Osama bin Laden and his like-minded supporters would be happiest if society returned to the theology and societal organization of the Muslim caliphate from the 7th to 11th centuries. George W. Bush and his neo-con and fundamentalist supporters would be happier in an old-fashioned colonialist world, where a “Pax Americana” would reign supreme. Each side believes that if you’re not on their side, you’re ipso facto an enemy and should suffer the consequences. Neither side is amenable to compromise and negotiation, which explosive situation leads inexorably to the deaths of untold numbers of innocents who just happen to be in the way (“collateral damage”).

Extremist Islam wants nothing to do with modernity and commerce, which bring with them all sorts of contemporary “depravities” and “immoralities.” Fundamentalist Christianity, with Bush as a key representative of that movement, wants nothing to do with the proven facts of modern science and with facts delivered to him by the professional intelligence agencies. There is no room on either side for the concepts of toleration and power-sharing. It’s “victory” or nothing — a “crusade” for “righteousness and purity,” based on a foundation of problematic beliefs and self-righteous religious faith.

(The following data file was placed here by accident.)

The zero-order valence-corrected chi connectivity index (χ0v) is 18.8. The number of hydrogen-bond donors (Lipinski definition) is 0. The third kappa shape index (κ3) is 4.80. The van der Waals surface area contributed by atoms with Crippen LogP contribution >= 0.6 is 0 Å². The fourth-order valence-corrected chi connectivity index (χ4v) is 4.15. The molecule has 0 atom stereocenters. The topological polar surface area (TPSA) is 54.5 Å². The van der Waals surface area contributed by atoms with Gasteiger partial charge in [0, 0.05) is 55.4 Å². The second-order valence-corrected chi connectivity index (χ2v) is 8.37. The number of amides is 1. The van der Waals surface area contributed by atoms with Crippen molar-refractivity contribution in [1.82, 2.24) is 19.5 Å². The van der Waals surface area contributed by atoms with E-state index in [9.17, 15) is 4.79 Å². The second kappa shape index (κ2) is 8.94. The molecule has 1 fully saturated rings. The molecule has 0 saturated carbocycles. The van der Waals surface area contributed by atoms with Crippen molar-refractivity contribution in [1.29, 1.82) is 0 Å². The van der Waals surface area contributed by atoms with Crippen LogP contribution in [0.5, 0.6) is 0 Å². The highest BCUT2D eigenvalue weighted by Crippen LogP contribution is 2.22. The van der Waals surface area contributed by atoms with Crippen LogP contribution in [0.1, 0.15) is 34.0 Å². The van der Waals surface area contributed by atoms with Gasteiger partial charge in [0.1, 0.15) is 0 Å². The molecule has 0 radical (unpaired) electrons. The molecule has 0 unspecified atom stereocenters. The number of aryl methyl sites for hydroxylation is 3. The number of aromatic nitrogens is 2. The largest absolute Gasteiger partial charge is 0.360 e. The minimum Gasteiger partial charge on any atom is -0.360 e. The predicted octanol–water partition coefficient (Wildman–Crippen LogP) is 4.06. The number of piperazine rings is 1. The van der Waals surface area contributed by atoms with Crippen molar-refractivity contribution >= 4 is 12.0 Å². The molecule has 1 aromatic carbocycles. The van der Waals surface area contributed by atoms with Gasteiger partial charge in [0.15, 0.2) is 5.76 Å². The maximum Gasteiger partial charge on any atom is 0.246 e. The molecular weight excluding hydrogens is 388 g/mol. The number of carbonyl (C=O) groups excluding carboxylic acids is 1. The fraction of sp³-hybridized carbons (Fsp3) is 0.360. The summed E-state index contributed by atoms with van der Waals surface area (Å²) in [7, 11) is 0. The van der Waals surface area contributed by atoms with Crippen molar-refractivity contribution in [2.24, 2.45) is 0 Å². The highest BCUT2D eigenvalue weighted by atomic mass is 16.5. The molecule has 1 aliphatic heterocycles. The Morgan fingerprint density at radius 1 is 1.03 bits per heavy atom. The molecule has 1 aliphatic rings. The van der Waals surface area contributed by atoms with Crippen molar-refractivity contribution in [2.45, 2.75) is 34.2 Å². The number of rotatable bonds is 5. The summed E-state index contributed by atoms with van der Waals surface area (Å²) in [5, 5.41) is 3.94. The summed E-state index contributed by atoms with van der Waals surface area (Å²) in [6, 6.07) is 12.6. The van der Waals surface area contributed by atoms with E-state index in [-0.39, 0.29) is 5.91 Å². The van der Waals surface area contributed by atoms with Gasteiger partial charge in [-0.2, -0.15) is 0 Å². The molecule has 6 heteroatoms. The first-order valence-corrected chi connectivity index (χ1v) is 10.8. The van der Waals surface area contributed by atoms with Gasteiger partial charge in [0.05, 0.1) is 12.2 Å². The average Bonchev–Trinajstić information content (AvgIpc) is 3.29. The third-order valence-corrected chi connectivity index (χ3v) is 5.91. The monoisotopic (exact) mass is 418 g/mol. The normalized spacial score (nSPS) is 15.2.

There are plenty of folks in the middle, but the violence-griddle is kept so hot by the extremists that a massive attack is usually enough to frighten the timid middle into at least a tacit alliance with those who promise to protect them from the dastardly “Other.”


Earlier, above, I suggested that walls are generally built to support the status quo and delay the possibility of significant societal change. Extremist, rigid religious thought cannot abide that kind of change; to them, change is “blasphemous,” “heretical,” and ultimately terrifying. Thus, they attempt to stop the world by building strong, permanent barriers (actual and ideological) to keep out the scary thoughts, the scary people.